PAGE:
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Chris Maunder
Founder CodeProject
Canada Canada
Chris is the Co-founder, Administrator, Architect, Chief Editor and Shameless Hack who wrote and runs The Code Project. He's been programming since 1988 while pretending to be, in various guises, an astrophysicist, mathematician, physicist, hydrologist, geomorphologist, defence intelligence researcher and then, when all that got a bit rough on the nerves, a web developer. He is a Microsoft Visual C++ MVP both globally and for Canada locally.

His programming experience includes C/C++, C#, SQL, MFC, ASP, ASP.NET, and far, far too much FORTRAN. He has worked on PocketPCs, AIX mainframes, Sun workstations, and a CRAY YMP C90 behemoth but finds notebooks take up less desk space.

He dodges, he weaves, and he never gets enough sleep. He is kind to small animals.

Chris was born and bred in Australia but splits his time between Toronto and Melbourne, depending on the weather. For relaxation he is into road cycling, snowboarding, rock climbing, and storm chasing.
David Cunningham
Founder Developer Media
Canada Canada
I direct The Code Project's business activities, such as strategic direction, partnerships, and vendor relations. I started photo-etching circuit boards when I was 8, and at 11 was haunting the halls and computer science labs at the local college so much that I was invited by Professor Wayne Ayott to audit his software and hardware design courses.

Over my career I have used C# , C++, Win32, MFC, Assembler, Basic, and Clipper, on applications for the military, commercial ventures, medical research and the labour movement. Through my medical informatics work I came to know what real-time and mission-critical really mean… just try being part of the critical path when a woman goes into labor. 

I have been honoured to receive many business, industry and leadership awards including being named an Exceptional Young Entrepreneur (Profit Magazine) and to the list of Who's Who in Canadian Business. The companies I started have been recognized as the Fastest Growing companies in Canada (Profit Magazine), as the Fastest Growing North American Technology Companies (Deloitte & Touché) and named as a Top 100 Innovator and Leader by SDTimes in every year from 2003 to 2008.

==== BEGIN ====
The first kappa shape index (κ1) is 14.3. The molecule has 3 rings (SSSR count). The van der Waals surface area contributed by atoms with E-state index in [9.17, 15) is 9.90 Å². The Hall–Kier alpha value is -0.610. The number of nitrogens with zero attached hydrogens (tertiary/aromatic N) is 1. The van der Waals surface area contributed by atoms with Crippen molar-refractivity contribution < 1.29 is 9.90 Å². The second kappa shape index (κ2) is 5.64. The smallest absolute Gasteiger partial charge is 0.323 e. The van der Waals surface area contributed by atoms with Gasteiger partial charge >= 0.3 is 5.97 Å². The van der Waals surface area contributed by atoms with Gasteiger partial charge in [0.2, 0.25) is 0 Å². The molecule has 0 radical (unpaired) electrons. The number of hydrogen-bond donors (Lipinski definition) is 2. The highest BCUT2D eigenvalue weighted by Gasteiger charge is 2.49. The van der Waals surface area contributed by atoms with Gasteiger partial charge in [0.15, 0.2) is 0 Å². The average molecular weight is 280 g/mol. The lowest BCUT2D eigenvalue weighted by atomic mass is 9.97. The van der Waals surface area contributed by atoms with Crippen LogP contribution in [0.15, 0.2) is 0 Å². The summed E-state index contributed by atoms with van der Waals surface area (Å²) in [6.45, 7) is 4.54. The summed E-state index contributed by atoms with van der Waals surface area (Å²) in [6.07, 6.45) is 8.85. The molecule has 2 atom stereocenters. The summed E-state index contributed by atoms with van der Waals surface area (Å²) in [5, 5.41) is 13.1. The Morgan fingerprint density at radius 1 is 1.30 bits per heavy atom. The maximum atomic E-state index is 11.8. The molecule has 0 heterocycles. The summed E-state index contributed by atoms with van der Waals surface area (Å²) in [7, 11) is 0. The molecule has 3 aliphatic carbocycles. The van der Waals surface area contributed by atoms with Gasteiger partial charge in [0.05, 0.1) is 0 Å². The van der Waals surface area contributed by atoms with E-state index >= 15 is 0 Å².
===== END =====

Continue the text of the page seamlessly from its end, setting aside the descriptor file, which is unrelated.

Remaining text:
Here's my professional profile on LinkedIn: http://www.linkedin.com/in/davidcunningham

In 2007 Microsoft acquired technology from one of my companies, Dundas Data Visualization, for inclusion in SQL Server 2008.

I live in Toronto and enjoy photography, scuba, food, riding my Honda Nighthawk motorcycle, and am trying to learn enough about wine to not be completely lost with a wine list in my hands. I find myself spending a lot of time these days thinking about the world our children will inherit, and so have been paying a lot of attention to alternative energy (wind, solar), robotics, education and (for the first time in my life) politics.
Sean Ewington
Technical Writer CodeProject
Canada Canada
Sean Ewington is the Content Manager for CodeProject.

His background in programming is primarily C++ and HTML, but has experience in other, "unsavoury" languages.

He loves movies, and likes to say "inconceivable" often, even if it does not mean what he thinks it means.
Lisa Sidlow
Sales
United States United States
I am an eccentric genius, at least I tell everyone I am a genius to justify my eccentricity. I have been working with the developer community since 1997, when I started at FTP selling advertising space in Visual Basic Programmer’s Journal which is now Visual Studio Magazine (I know, I know…but somebody has to do the dirty work so we can deliver all this great content to you).

After nine years of service at my former company I took a year off and started my own business www.novatopilates.com (a Pilates studio) and realized that I absolutely never want to run my own business again….ever. Happily, I landed at CodeProject which is now part of DeveloperMedia and hope to continue selling enough ads so that we can buy shiny new toys for the sites (see server farm at the bottom of the page).
Yuriy Loginov
Software Developer Developer Media
Canada Canada
No Biography provided

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GeneralWindows 8 Developer Preview: A First Perspective Pin
Terrence Dorsey14-Sep-11 8:17
memberTerrence Dorsey14-Sep-11 8:17 
via Jeff Hadfield, who's at BUILD keeping an eye on things for The Code Project: